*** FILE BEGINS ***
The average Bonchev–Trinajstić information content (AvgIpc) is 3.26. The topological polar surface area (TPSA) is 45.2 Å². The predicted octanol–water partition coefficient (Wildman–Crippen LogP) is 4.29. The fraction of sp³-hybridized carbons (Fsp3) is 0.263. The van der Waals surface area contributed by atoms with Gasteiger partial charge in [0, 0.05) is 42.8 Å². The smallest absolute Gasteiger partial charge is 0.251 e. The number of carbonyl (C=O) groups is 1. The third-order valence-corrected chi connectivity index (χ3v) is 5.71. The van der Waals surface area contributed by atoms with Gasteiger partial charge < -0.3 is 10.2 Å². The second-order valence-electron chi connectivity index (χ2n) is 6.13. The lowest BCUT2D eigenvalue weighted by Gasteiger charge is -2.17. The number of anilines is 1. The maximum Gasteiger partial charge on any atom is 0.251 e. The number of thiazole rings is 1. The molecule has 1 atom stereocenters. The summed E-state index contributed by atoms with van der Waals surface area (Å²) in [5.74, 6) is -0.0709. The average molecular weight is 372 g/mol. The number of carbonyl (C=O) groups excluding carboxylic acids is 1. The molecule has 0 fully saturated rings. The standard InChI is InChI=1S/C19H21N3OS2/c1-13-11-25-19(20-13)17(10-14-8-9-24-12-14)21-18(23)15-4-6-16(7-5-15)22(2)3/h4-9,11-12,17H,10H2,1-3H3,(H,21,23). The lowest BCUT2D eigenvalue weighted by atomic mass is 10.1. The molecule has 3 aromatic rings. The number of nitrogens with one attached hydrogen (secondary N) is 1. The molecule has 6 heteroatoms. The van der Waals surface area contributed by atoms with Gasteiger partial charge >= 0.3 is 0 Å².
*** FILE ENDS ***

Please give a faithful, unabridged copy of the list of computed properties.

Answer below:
The average Bonchev–Trinajstić information content (AvgIpc) is 3.26. The topological polar surface area (TPSA) is 45.2 Å². The predicted octanol–water partition coefficient (Wildman–Crippen LogP) is 4.29. The fraction of sp³-hybridized carbons (Fsp3) is 0.263. The van der Waals surface area contributed by atoms with Gasteiger partial charge in [0, 0.05) is 42.8 Å². The smallest absolute Gasteiger partial charge is 0.251 e. The number of carbonyl (C=O) groups is 1. The third-order valence-corrected chi connectivity index (χ3v) is 5.71. The van der Waals surface area contributed by atoms with Gasteiger partial charge < -0.3 is 10.2 Å². The second-order valence-electron chi connectivity index (χ2n) is 6.13. The lowest BCUT2D eigenvalue weighted by Gasteiger charge is -2.17. The number of anilines is 1. The maximum Gasteiger partial charge on any atom is 0.251 e. The number of thiazole rings is 1. The molecule has 1 atom stereocenters. The summed E-state index contributed by atoms with van der Waals surface area (Å²) in [5.74, 6) is -0.0709. The average molecular weight is 372 g/mol. The number of carbonyl (C=O) groups excluding carboxylic acids is 1. The molecule has 0 fully saturated rings. The standard InChI is InChI=1S/C19H21N3OS2/c1-13-11-25-19(20-13)17(10-14-8-9-24-12-14)21-18(23)15-4-6-16(7-5-15)22(2)3/h4-9,11-12,17H,10H2,1-3H3,(H,21,23). The lowest BCUT2D eigenvalue weighted by atomic mass is 10.1. The molecule has 3 aromatic rings. The number of nitrogens with one attached hydrogen (secondary N) is 1. The molecule has 6 heteroatoms. The van der Waals surface area contributed by atoms with Gasteiger partial charge >= 0.3 is 0 Å².